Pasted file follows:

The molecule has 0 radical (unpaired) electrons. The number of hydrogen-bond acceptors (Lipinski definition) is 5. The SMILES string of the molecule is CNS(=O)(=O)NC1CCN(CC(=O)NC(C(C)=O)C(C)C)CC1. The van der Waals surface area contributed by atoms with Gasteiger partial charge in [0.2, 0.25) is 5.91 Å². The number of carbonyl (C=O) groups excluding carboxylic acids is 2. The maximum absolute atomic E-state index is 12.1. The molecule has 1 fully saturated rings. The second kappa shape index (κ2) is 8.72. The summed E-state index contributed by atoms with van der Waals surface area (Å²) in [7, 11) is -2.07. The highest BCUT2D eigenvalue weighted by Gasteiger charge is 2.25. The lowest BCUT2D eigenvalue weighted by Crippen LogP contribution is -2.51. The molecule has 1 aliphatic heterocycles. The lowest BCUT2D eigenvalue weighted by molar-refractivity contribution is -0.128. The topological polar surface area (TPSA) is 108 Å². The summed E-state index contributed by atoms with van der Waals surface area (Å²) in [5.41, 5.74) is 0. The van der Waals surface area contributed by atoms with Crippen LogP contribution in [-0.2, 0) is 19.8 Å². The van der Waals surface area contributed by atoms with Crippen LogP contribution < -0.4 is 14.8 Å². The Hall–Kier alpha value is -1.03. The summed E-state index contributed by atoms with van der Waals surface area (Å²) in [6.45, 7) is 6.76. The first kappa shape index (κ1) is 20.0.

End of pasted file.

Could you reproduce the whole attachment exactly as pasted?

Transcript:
The molecule has 0 radical (unpaired) electrons. The number of hydrogen-bond acceptors (Lipinski definition) is 5. The SMILES string of the molecule is CNS(=O)(=O)NC1CCN(CC(=O)NC(C(C)=O)C(C)C)CC1. The van der Waals surface area contributed by atoms with Gasteiger partial charge in [0.2, 0.25) is 5.91 Å². The number of carbonyl (C=O) groups excluding carboxylic acids is 2. The maximum absolute atomic E-state index is 12.1. The molecule has 1 fully saturated rings. The second kappa shape index (κ2) is 8.72. The summed E-state index contributed by atoms with van der Waals surface area (Å²) in [7, 11) is -2.07. The highest BCUT2D eigenvalue weighted by Gasteiger charge is 2.25. The lowest BCUT2D eigenvalue weighted by Crippen LogP contribution is -2.51. The molecule has 1 aliphatic heterocycles. The lowest BCUT2D eigenvalue weighted by molar-refractivity contribution is -0.128. The topological polar surface area (TPSA) is 108 Å². The summed E-state index contributed by atoms with van der Waals surface area (Å²) in [5.41, 5.74) is 0. The van der Waals surface area contributed by atoms with Crippen LogP contribution in [-0.2, 0) is 19.8 Å². The van der Waals surface area contributed by atoms with Crippen LogP contribution < -0.4 is 14.8 Å². The Hall–Kier alpha value is -1.03. The summed E-state index contributed by atoms with van der Waals surface area (Å²) in [6.45, 7) is 6.76. The first kappa shape index (κ1) is 20.0.